Tallinn Biennial and Art Week curatorial theme “Global language” 2 July – 30 July 2020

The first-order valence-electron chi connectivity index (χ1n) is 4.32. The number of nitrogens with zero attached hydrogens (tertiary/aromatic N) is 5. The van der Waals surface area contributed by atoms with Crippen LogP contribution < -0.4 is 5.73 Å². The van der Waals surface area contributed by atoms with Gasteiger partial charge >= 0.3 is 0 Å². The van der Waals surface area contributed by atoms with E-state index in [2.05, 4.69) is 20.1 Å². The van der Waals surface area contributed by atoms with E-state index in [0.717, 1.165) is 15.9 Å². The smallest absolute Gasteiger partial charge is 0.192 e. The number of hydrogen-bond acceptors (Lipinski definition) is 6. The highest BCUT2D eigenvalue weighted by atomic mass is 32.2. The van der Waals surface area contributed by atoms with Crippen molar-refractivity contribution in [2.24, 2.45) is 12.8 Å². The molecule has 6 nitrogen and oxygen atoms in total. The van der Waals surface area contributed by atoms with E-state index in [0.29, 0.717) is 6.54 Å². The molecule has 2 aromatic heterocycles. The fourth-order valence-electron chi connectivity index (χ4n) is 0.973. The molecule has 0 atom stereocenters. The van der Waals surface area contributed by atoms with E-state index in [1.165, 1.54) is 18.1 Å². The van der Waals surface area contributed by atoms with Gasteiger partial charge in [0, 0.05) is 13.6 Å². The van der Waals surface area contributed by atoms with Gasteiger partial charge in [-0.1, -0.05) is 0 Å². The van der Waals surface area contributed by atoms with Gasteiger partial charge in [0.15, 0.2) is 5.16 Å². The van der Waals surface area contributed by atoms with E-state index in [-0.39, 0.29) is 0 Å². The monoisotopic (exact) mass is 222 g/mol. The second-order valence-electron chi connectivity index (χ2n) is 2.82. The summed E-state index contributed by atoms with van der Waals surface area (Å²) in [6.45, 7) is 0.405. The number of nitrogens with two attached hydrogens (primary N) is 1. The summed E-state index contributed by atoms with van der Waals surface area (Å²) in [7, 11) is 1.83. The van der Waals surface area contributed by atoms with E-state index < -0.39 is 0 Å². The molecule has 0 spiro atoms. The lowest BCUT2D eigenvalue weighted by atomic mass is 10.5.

Raising the question: WILL A GLOBAL LANGUAGE SAVE US? Is there a universal language, a system of communication, through which humankind could rise to a new level of understanding and cooperation for addressing our global challenges? What could that language be? The way we experience and create art reflects the way our lifestyles and cultures are becoming more and more globalised. Art is international, as are our ways of life, challenges and everyday topics. But being international does not necessarily mean having similar understanding about life. While we are becoming less local and more global, we are shedding traditional cultural lenses and moving towards the perspective of the individual. There is an emerging paradox - we are constantly discovering that we are more similar and yet more different at the same time. We are not experiencing or viewing the world the same way. But at the same time we are sharing our fundamental hopes, fears and dreams. How could we proceed together and rebuild a global culture, a shared space that envelops us all, yet leaves each of us enough room to breathe? A space that is enriched by our differences yet shows us how fundamentally similar and connected we are. Languages, local and national cultural identities are the traditional threads of humankind’s interwoven fabric. A number of its threads have been washed away, assimilated and pulled loose. As the national prisms are too exclusive and cultural prisms more and more intertwined, what remains is the language. Through language we are constantly retelling the story of the world, life and death. Through language we are able to recreate the story of us and them, of the past, present and future from reemerging perspectives. By each and every one of us bringing our unique viewpoints, questions and ideas onto the global arena, we can be the co-creators of our shared space together. Is it possible to find a universal language that would enable us to express each of our unique worlds and bring them together? Are we similar enough? Will we be able to face the current global challenges without a common language? What will we gain and what will we lose if we find one? In past and present times religion and other big ideologies have been the uniting tool for humanity. The myth of the Tower of Babel describes how people joined their skills to build a tower that would reach heaven. When God saw the power of united people he confounded their speech so that they no longer understood each other and scattered them around the world. How can we now come together in common language? Now that old Europe and America are facing ideological crises, media has taken over the role. Do we really know our desires, or is it something that the commercial consuming world has put in our heads via media? What is real human nature? We all need love and care, we have common urges and desires… is there actually a difference if we are black or white, male or female? So what makes humans different from other animals? Some people think it is the ability of complex reasoning, abstract thinking in addition to complex language and communication skills we use to express our feelings. Others believe that the ability of being creative and establishing culture is unique for humans. Culture knows no borders, having helped humankind through difficult times and to stay ‘human’ in the face of war. Could art and culture be the global language? People have a tendency to join forces in the face of a common enemy. We are facing several of these now, e.g. climate change and global warming, migration and terrorism. Can solving common concerns bring humankind together? We are all collectively looking for new materials and threads suitable for weaving a new kind of fabric that would present the coexistence of humans and their shifting cultural landscape. Is it possible to find a universal language that would enable us to express each of our unique worlds and bring them together? Are we similar enough? Are we able to face the current global challenges without a common language? What will we gain and what will we lose?